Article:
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India may have to go along or face isolation

India may have to go along or face isolation
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First Published: Sun, Jun 08 2008. 11 31 PM IST

Seeking progress: A file photo of US trade representative Susan Schwab
Seeking progress: A file photo of US trade representative Susan Schwab
Updated: Sun, Jun 08 2008. 11 31 PM IST
New Delhi: With the pressure to conclude the Doha Round of trade talks mounting at the World Trade Organization, or WTO, some developed countries are seeking to corner India whereby it may be left with the option of either going along with an unfavourable deal or being branded as a “deal breaker” if it chooses to dig its heels in, a government official has said.
Seeking progress: A file photo of US trade representative Susan Schwab
The Doha Round of trade negotiations, which began in 2001 to remove tariff barriers and give a fillip to global trade, is yet to manage a consensus.
The fears of the Indian government come about in the the backdrop of expectations, in some quarters, that a meeting of world trade ministers may be convened in late June or early July to work out a deal.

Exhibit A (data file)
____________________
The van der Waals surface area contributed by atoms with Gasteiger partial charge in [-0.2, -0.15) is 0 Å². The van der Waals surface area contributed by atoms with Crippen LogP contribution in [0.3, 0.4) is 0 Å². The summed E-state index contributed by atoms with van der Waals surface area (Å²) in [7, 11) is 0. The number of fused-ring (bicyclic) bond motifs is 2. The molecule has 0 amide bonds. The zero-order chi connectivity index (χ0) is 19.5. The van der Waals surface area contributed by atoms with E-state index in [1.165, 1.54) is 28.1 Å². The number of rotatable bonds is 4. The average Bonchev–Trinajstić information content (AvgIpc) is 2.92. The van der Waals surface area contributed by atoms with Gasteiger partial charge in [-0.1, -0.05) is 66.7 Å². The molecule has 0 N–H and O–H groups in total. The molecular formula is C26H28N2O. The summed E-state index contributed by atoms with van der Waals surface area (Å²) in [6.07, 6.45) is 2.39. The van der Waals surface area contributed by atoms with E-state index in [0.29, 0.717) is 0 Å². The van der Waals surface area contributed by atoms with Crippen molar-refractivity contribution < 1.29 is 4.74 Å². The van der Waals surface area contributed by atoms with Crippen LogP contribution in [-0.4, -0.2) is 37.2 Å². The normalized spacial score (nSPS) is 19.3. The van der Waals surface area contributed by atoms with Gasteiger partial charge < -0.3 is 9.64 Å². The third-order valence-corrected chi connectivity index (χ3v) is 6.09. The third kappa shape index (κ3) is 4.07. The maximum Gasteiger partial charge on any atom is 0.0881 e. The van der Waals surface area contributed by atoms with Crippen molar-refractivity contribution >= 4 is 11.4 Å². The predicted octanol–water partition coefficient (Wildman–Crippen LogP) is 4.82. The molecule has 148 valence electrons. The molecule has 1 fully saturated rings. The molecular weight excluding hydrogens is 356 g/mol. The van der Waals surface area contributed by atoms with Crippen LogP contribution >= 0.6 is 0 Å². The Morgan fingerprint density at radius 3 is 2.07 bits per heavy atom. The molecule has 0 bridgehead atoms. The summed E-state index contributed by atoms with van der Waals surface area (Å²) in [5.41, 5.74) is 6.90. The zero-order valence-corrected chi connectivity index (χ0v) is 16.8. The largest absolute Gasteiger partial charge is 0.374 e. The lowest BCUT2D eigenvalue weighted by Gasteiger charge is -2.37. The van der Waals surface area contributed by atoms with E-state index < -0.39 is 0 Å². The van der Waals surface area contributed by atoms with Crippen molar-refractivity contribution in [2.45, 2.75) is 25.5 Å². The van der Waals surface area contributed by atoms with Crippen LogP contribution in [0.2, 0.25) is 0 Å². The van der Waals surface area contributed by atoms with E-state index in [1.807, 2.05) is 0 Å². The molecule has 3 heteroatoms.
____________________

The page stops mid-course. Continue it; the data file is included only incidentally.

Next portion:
“There is no date set for a ministerial but the hope is the officials will make enough progress for one in late June or early July,” US trade representative Susan Schwab said in a telephone interview to Reuters on Friday.
Matters have come to a head after the submission of the global body’s draft proposals—which detail the level and extent of cuts in tariffs and subsidies in agriculture and non-agricultural sectors—on 19 May and its subsequent rejection by India on the grounds that it was “violative of the Doha mandate” and aimed at “dividing the developing countries”.
Part of the dispute centres on the current state of talks in “rules”, which govern anti-dumping duties, and subsidies and countervailing measures and which is one of the key areas of negotiations in WTO apart from agriculture, non-agricultural market access, or Nama, and trade in services.
“There are clear indications that the EU and the US have been pressurising not just their own allies like Japan but also some of the main developing countries like China. The move is isolating India politically in the WTO. Increasingly, India will have to focus on shoring up more political support for itself,” said the official, who did not wish to be identified.
However, the office of EU’s trade representative, Peter Mandelson, denied that there was a concerted effort to isolate India. “The idea that the EU is trying to isolate India has no foundations whatsoever. It is the US that is isolated in ‘rules’ negotiations and not India,” said an EU official, who did not wish to be named.
Schwab’s office declined comment. “We do not have a comment on this,” said Sean M. Spicer, assistant US trade representative, in an e-mailed reply.